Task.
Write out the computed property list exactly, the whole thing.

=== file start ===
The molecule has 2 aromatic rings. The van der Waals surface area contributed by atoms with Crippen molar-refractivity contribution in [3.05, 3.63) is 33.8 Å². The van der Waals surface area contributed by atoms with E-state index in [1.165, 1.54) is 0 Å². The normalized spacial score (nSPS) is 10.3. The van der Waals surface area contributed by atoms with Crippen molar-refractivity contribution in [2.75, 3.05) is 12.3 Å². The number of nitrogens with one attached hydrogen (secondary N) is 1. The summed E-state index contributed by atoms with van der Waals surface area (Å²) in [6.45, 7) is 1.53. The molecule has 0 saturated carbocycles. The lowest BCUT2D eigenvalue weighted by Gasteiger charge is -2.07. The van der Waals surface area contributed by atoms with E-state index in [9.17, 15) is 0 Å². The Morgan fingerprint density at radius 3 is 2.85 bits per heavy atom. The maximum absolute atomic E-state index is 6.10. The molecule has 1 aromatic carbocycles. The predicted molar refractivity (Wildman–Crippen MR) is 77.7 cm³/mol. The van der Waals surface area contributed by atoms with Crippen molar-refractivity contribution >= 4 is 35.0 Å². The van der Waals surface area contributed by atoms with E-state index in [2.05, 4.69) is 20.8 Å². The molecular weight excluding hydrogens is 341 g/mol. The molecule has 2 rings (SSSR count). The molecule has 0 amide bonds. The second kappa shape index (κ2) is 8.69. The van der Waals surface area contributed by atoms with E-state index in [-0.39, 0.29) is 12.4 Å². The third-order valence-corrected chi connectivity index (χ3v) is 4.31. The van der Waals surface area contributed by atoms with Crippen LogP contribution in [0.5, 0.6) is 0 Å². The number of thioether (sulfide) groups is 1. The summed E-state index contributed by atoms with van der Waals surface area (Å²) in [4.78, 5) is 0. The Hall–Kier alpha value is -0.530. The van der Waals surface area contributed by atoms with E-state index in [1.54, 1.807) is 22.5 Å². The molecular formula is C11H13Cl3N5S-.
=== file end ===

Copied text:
The molecule has 2 aromatic rings. The van der Waals surface area contributed by atoms with Crippen molar-refractivity contribution in [3.05, 3.63) is 33.8 Å². The van der Waals surface area contributed by atoms with E-state index in [1.165, 1.54) is 0 Å². The normalized spacial score (nSPS) is 10.3. The van der Waals surface area contributed by atoms with Crippen molar-refractivity contribution in [2.75, 3.05) is 12.3 Å². The number of nitrogens with one attached hydrogen (secondary N) is 1. The summed E-state index contributed by atoms with van der Waals surface area (Å²) in [6.45, 7) is 1.53. The molecule has 0 saturated carbocycles. The lowest BCUT2D eigenvalue weighted by Gasteiger charge is -2.07. The van der Waals surface area contributed by atoms with E-state index in [9.17, 15) is 0 Å². The Morgan fingerprint density at radius 3 is 2.85 bits per heavy atom. The maximum absolute atomic E-state index is 6.10. The molecule has 1 aromatic carbocycles. The predicted molar refractivity (Wildman–Crippen MR) is 77.7 cm³/mol. The van der Waals surface area contributed by atoms with Crippen molar-refractivity contribution >= 4 is 35.0 Å². The van der Waals surface area contributed by atoms with E-state index in [2.05, 4.69) is 20.8 Å². The molecular weight excluding hydrogens is 341 g/mol. The molecule has 2 rings (SSSR count). The molecule has 0 amide bonds. The second kappa shape index (κ2) is 8.69. The van der Waals surface area contributed by atoms with E-state index in [-0.39, 0.29) is 12.4 Å². The third-order valence-corrected chi connectivity index (χ3v) is 4.31. The van der Waals surface area contributed by atoms with Crippen LogP contribution in [0.5, 0.6) is 0 Å². The number of thioether (sulfide) groups is 1. The summed E-state index contributed by atoms with van der Waals surface area (Å²) in [4.78, 5) is 0. The Hall–Kier alpha value is -0.530. The van der Waals surface area contributed by atoms with E-state index in [1.54, 1.807) is 22.5 Å². The molecular formula is C11H13Cl3N5S-.